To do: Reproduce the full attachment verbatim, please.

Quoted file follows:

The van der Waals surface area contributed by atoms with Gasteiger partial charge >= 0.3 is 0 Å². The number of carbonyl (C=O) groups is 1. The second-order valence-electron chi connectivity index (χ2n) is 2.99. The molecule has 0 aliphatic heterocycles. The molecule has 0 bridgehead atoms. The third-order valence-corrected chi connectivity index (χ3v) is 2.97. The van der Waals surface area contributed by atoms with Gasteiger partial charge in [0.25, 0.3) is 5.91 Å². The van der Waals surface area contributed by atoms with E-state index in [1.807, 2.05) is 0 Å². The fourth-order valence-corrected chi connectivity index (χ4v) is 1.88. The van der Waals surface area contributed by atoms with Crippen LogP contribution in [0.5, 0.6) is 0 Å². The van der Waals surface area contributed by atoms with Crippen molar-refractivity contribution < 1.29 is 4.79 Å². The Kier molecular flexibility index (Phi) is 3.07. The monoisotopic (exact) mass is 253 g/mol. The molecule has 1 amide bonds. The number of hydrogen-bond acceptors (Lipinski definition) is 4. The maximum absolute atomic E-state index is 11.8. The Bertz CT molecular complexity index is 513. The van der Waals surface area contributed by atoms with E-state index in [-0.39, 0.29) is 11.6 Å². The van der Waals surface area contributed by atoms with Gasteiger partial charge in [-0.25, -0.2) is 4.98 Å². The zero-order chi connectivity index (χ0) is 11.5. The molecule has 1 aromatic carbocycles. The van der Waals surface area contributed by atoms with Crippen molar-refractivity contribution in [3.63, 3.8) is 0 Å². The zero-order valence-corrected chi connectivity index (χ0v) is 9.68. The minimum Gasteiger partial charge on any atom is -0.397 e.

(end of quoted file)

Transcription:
The van der Waals surface area contributed by atoms with Gasteiger partial charge >= 0.3 is 0 Å². The number of carbonyl (C=O) groups is 1. The second-order valence-electron chi connectivity index (χ2n) is 2.99. The molecule has 0 aliphatic heterocycles. The molecule has 0 bridgehead atoms. The third-order valence-corrected chi connectivity index (χ3v) is 2.97. The van der Waals surface area contributed by atoms with Gasteiger partial charge in [0.25, 0.3) is 5.91 Å². The van der Waals surface area contributed by atoms with E-state index in [1.807, 2.05) is 0 Å². The fourth-order valence-corrected chi connectivity index (χ4v) is 1.88. The van der Waals surface area contributed by atoms with Crippen LogP contribution in [0.5, 0.6) is 0 Å². The van der Waals surface area contributed by atoms with Crippen molar-refractivity contribution < 1.29 is 4.79 Å². The Kier molecular flexibility index (Phi) is 3.07. The monoisotopic (exact) mass is 253 g/mol. The molecule has 1 amide bonds. The number of hydrogen-bond acceptors (Lipinski definition) is 4. The maximum absolute atomic E-state index is 11.8. The Bertz CT molecular complexity index is 513. The van der Waals surface area contributed by atoms with E-state index in [-0.39, 0.29) is 11.6 Å². The van der Waals surface area contributed by atoms with Gasteiger partial charge in [-0.25, -0.2) is 4.98 Å². The zero-order chi connectivity index (χ0) is 11.5. The molecule has 1 aromatic carbocycles. The van der Waals surface area contributed by atoms with Crippen molar-refractivity contribution in [3.63, 3.8) is 0 Å². The zero-order valence-corrected chi connectivity index (χ0v) is 9.68. The minimum Gasteiger partial charge on any atom is -0.397 e.